Wednesday, April 28, 2010
[blog.mtviggy.com] The first thing to notice about the debut film from the frontman of Mars Volta is its sound. The camera lurches into a gritty, grimy motel room — its windows hung with scarlet curtains — and the feeling of dread we’re getting isn’t from these details alone, it’s from the static fuzzing in from the TV set. Left out on high volume, this is the sonic texture Lopez zooms in on — a crisp metaphor for the static in all human relationships, and certainly the static between his protagonist, Barlam, and the prostitute who led him here.
Of course Omar Rodriguez-Lopez tells his story in sound. Born in Puerto Rico and raised in El Paso, Texasa he made a name for himself in the music scene as a hugely prolific creative force. With 35 albums to his name, he started off in At the Drive-In — the late ’90s post hardcore kids known for their plethora of afros — then fronted the hugely successful prog rock outfit Mars Volta, while somehow still pursuing his solo work. It seems that in the midst of all that he found time to write, direct, and produce three films — of which The Sentimental Engine Slayer is the first to get a major release. (It counts among its producers John Frusciante — yes, that John Frusciante!)
This is a film as much about the colors, textures, and sounds of Lopez’s native El Paso as it is a coming-of-age tale, loosely based on his own childhood. Protagonist Barlam, a grocery bagger obsessed with making models of cars and inept with women, is based on a younger Lopez (and played by himself, with his siblings as other cast members).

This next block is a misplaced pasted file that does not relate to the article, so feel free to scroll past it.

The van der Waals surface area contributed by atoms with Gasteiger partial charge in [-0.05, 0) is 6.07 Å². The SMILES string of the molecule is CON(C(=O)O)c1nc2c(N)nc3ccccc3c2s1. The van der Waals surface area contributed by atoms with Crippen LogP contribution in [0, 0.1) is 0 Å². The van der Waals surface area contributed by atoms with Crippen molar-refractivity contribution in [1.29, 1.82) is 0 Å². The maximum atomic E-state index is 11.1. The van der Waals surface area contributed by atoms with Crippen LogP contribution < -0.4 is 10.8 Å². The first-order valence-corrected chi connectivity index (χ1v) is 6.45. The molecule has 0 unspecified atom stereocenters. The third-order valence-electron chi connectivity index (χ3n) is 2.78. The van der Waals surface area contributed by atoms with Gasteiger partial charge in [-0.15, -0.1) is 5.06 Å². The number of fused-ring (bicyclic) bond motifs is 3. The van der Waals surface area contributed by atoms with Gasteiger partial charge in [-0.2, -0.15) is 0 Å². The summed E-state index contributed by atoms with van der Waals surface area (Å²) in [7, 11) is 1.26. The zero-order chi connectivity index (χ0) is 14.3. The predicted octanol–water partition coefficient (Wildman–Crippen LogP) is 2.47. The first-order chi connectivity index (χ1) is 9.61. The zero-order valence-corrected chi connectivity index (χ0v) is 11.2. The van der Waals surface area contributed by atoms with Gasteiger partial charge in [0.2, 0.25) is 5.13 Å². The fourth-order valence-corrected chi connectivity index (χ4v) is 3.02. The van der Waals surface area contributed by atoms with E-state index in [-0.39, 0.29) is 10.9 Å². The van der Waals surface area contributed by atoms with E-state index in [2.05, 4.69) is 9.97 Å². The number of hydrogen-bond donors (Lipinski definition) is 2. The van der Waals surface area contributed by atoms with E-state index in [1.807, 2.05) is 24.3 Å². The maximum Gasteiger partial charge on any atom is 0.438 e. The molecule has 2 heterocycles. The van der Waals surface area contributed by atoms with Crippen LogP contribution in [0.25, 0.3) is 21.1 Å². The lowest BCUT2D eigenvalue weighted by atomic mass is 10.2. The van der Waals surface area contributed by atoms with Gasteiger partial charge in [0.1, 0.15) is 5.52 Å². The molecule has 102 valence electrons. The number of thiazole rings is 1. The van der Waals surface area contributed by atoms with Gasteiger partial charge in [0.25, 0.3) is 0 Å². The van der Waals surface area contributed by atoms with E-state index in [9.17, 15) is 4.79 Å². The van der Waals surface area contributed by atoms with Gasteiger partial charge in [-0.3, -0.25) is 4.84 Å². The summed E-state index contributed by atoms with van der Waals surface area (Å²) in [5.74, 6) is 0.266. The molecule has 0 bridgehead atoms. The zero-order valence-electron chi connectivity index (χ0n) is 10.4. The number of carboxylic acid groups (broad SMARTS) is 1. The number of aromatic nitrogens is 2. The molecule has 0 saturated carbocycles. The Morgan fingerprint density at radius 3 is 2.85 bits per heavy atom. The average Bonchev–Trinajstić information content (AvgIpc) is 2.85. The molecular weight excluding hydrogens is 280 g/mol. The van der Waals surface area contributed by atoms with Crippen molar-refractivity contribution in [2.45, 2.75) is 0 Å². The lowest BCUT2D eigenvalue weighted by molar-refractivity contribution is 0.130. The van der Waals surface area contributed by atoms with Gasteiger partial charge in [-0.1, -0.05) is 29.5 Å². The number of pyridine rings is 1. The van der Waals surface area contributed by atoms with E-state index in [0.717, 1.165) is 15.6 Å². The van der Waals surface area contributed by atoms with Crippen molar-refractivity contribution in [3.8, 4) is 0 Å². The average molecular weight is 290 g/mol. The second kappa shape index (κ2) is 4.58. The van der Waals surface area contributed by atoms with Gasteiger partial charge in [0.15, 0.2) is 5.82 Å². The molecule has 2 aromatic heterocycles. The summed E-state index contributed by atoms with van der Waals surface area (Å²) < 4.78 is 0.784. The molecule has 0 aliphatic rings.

At heart, this is a typical coming-0f-age story: Barlam loses his virginity, messes around with drugs, and becomes less jaded about his relationship with his abusive sister. Somewhere between Trainspotting and Memento, the editing is slice-and-dice throughout the story — zooming between coherent scenes and cliche dream sequences so quickly that the audience is thrown off course. The only suspense is based on confusion; We care less about what’s going to happen next than knowing what in god’s name is happening now. That feels a bit thick and student film-y.
But there’s nothing unrefined about the look and feel of this film, which works on its own as a mood piece. To see the city of El Paso through the eyes of its native son is to see in close-up, in technicolor, and at full-saturation. We are struck by the home young Omar grows up in — its violet and green walls studded with crosses. We salivate over the cars — splashy 1967 Mercury Cougars — which zoom over the desert hills, are embraced by the neon of signs they reflect. Omar’s sister, played deftly by Tatiana Velazquez, is a femme fatale in leopard-skin chemises, her huge bug-eye sunglasses making her femininity even more alien to her confused younger brother. Oh, the fashion! One gets the sense that Lopez got every hipster in El Paso to turn out to be an extra.
READ THE ENTIRE ARTICLE HERE.
Posted by Dan Goldin at 11:54 PM